N+I: Security concerns can make wireless the forbidden fruit

Security concerns can make wireless the forbidden fruit.

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ATLANTA -- Dan Nemec, an application engineering manager with the business-to-business e-commerce company Inovis, is more than interested in wireless. He wants to have wireless systems integrated throughout the company's headquarters and regional offices. But at Atlanta-based Inovis, wireless is forbidden.

"I'd love to be able to take my laptop to a meeting with me," he said. "But our director of security forbids wireless systems."

He is worried about the security complications and vulnerabilities that adding a wireless local area network (wLAN) can cause.

Nemec and his co-worker, Kai Jendrian, were scouring the floor at the NetWorld+Interop conference Tuesday hoping to come up with ways to convince their security director that wireless can be safe.

They are likely to find plenty to work with. After years of security concerns about 802.11b networks, companies are falling over each other to introduce new ways to make these networks secure.

New wireless technology announced

At this year's show there are half a dozen or more companies offering wireless security solutions, including ReefEdge Inc., Symbol Technologies Inc., Intermec Technologies Corp., Fortress Technologies Inc. and Bluesocket Inc. Many of them are announcing products at this year's show.

Tom Dowd, principal product manager with Everett, Wash.-based Intermec, said the slew of security products for wLAN has been driven in part by a misguided impression that putting up a wireless network is akin to giving away your data to anyone passing by on the street.

While maintaining that security is important, he said it is more important for a company to understand its security needs before chasing after a solution. A rural corn processor will have very different security needs than an urban e-commerce company that keeps consumer credit card information on hand, or a government contractor that has direct links to sensitive government sites on its network.

At the show, Intermec announced its highest-level security product yet in a partnership with Tampa, Fla.-based Fortress Technologies. The AirFortress is the first product to receive the government's Federal Information Processing Standards (FIPS) 140 certification. The product uses a triple data encryption standard to protect data.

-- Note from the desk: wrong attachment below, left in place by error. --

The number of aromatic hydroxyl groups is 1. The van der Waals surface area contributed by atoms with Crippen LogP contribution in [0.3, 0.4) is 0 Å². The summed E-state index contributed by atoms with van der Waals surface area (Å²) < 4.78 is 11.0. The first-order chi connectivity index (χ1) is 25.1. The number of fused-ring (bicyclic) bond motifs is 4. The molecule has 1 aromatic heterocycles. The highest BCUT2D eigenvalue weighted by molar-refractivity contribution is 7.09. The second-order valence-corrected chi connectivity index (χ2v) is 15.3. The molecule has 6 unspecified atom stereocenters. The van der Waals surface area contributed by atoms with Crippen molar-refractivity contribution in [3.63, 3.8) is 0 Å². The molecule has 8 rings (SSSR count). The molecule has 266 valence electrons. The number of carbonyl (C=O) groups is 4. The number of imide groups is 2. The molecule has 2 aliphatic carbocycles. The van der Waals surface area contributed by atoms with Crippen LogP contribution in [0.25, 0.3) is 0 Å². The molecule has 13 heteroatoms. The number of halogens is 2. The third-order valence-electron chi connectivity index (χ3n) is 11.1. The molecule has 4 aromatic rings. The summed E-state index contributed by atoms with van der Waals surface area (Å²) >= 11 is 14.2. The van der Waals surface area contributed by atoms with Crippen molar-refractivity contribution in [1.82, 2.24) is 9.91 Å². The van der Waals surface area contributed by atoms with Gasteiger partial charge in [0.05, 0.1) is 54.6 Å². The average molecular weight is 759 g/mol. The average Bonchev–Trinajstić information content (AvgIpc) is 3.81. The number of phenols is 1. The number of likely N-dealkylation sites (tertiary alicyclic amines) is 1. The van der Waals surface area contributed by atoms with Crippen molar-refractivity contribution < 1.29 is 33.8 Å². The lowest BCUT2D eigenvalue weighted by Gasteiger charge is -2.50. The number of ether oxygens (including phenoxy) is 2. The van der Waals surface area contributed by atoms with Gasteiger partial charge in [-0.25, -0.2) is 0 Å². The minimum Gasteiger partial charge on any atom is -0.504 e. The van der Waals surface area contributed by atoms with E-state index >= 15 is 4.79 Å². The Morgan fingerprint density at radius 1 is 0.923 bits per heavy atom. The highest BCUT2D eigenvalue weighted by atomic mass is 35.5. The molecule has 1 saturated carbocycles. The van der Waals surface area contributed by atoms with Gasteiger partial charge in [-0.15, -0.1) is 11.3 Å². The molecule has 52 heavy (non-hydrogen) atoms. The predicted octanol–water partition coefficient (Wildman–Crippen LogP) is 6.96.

"With a couple of supercomputers and 1,000 years, someone might crack this," said Dowd.

Intermec also offers lower levels of security coverage that involve rotating the encryption key for wired equivalent privacy (WEP). While Web tools are available that can help crackers locate wLANs and crack WEP, Dowd said rotating the key is an effective way of deterring crackers.

Also on Tuesday, Bluesocket announced it is also pursuing the FIPS 140 certification for its wireless security product. Burlington, Mass.-based Bluesocket supports the Internet protocol security standard (IPsec) and point-to-point tunneling protocol (PPTP) tunnels and is compatible with any device. Users can also manage their wireless networks with the Bluesocket system, allowing different levels of access based on a user's profile and location.

ReefEdge has also launched a similar product that can use a person's location to help determine the kind of access they can have to a network. At the show, Fort Lee, N.J.-based ReefEdge announced a new product that provides security for wireless voice over Internet protocol systems. It also announced an interoperability certification program with such high-profile partners such as SSH Communications Security and RSA Security.

With all the concern about the security of wireless networks and the continued interest in the technology, the wireless option continues to grow. Looking across the show floor, Nemec said, "We're just starting out; we've got plenty to learn."

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